For many of us, checking our mail is the first thing we do when we wake up. It’s fairly undeniable that emails are essential to our existence in this day and age. We simply cannot make do without it not just because it’s useful but also because we’re too habituated now.
But this kind of dependency comes with its own set of risks. Emails are a major hotbed for viruses and other types of malware. Hackers have a major preference for using emails as a medium to hack computers and history is fraught with examples of its effectiveness. Like back in 2000, when the ILOVEYOU virus overwrote system and personal files repeatedly after entering one’s computer when they opened an innocent-looking email costing the world approximately $15 million in damages.
Similarly, another vicious virus, Storm Worm, gained major traction in 2006 with a subject line of ‘230 dead as storm batters Europe’. This particular virus was a Trojan horse that infected computers, sometimes turning them into zombies or bots to continue the spread of the virus and send a huge amount of spam mails to other unsuspecting computers. The exact cost of damages from this malware is yet to be discerned.
So the answer to the question is fairly obvious. Yes, your computer can become infected with a virus via email.
How does a computer get infected with an email virus?
The problem begins when you interact with the malicious code that’s present in suspicious email messages. The virus activates when you open an email attachment or click on a link in the message. Viruses are packaged and presented in many different ways. While some of these emails can be easily spotted as malicious based on their shady subject lines, the name of the sender, or several other alarming and suspicious content, there are some that appear spotless and harmless. The messages in such mails have been crafted with care by the hacker in order to make the email message appear as if it has been sent from a trusted sender. Here are a few things you must watch out for:
The term ’phishing’ has actually been derived from the word fishing. Set on the entire premise of hackers dangling a fake ‘bait’ or ‘lure’ in the form of a well-written and legitimate-sounding email, in the hope that the user will ‘bite’ like a fish and provide sensitive information such as credit card numbers, account numbers, passwords, usernames, etc.
Many phishing scams create a sense of urgency with messages like ‘Your password will expire in <number of hours/days>’ or that there is ‘Suspicious Activity’ in your account and you need to click on a link to change it immediately. These mails might also appear to be from brands and services (subscriptions) that you actually use. Basically, a lot about phishing attempts is psychological mind games and you need to be very careful to not fall into such traps.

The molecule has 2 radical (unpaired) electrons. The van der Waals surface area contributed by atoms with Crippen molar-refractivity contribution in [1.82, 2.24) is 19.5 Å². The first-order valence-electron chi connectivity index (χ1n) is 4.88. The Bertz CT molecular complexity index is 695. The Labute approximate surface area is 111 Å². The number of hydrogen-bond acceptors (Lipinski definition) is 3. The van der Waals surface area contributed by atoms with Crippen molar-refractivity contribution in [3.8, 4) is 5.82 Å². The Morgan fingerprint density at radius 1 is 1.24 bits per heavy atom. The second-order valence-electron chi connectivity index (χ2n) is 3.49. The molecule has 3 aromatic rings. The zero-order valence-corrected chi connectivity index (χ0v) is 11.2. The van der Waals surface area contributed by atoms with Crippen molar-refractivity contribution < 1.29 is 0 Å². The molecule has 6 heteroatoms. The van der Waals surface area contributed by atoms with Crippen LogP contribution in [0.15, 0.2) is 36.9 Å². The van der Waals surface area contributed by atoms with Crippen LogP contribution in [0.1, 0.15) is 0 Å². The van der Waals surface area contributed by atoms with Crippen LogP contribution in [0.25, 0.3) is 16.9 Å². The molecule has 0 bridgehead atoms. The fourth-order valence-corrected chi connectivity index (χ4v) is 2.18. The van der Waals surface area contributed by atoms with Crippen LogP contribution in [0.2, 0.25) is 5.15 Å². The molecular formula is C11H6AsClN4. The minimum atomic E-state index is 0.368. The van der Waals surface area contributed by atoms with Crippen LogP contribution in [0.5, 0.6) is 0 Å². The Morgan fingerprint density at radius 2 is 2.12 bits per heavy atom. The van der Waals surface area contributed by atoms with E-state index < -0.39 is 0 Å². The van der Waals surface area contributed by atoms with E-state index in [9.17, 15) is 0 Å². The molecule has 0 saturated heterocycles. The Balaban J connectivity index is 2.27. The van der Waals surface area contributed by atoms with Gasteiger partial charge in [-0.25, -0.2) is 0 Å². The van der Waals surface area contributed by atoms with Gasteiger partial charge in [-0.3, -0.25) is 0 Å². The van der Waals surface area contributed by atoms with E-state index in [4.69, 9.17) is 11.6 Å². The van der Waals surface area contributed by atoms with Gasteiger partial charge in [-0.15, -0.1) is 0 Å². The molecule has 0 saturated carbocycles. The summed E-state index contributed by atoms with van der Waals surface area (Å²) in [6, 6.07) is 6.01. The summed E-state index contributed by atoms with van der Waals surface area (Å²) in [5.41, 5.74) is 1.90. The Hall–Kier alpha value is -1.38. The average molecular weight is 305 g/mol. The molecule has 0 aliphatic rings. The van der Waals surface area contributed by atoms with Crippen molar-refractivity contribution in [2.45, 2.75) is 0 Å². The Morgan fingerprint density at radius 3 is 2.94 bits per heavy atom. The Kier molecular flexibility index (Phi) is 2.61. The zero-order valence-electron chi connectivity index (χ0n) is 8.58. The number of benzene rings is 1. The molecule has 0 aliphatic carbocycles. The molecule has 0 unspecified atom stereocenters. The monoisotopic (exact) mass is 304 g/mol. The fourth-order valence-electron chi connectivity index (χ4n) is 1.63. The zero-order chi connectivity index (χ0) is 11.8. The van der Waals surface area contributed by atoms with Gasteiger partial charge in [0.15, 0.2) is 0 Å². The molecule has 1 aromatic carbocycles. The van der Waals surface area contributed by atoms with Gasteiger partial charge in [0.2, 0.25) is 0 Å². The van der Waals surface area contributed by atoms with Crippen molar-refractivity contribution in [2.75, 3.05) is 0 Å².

The email attachment is the most common and effective means for a virus to enter your computer. When you download a suspicious attachment, you’re inadvertently introducing the virus to your system, without even giving away any personal information. You should check the file type of any attachment before opening it.
Malware and viruses can be hidden in files of the following file extensions; .ade,.adp, .asf, .bas, .bat, .chm, .cmd, .com, .cpl, .crt, .exe, .hlp, .hta, inf, .ins, .isp, .js, .jse, .lnk, .mdb, .mde, .mov, .msc, .msi, .msp, .mst, .pcd, .pif, .reg, .scr, .sct, .shs, .swf, .url, .vb, .vbe, .vbs, .wsc, .wsf and .wsh.
But remember that even if the attachment looks harmless and familiar like a Microsoft document or a PDF, the virus can be concealed within them in the form of malicious link or code.
This is a hyperlink. When you clicked on it, you did not have any idea about where it would lead you. Of course, not everyone is as well-intentioned as we are. Whether it’s a stealthy phishing attempt or a blatantly obvious malicious mail, hyper-links will prove to be just as lethal as attachments, if not worse. Clicking on the link might lead you to a malicious web page or worse, trigger the download of a virus directly.
When you come across a suspicious hyperlink from a brand or service that you’re using, instead of clicking the hyper-link, manually type the link of the official website and visit the relevant page to check for yourself.
Your eyes, especially, can deceive you and this is where Social Engineering comes into the picture. The hacker investigates their intended victim to gather background information such as potential points of entry and weak security protocols needed to proceed with the attack. Then, they will gain the victim’s trust and create situations for subsequent actions that grant special access and reveal sensitive information.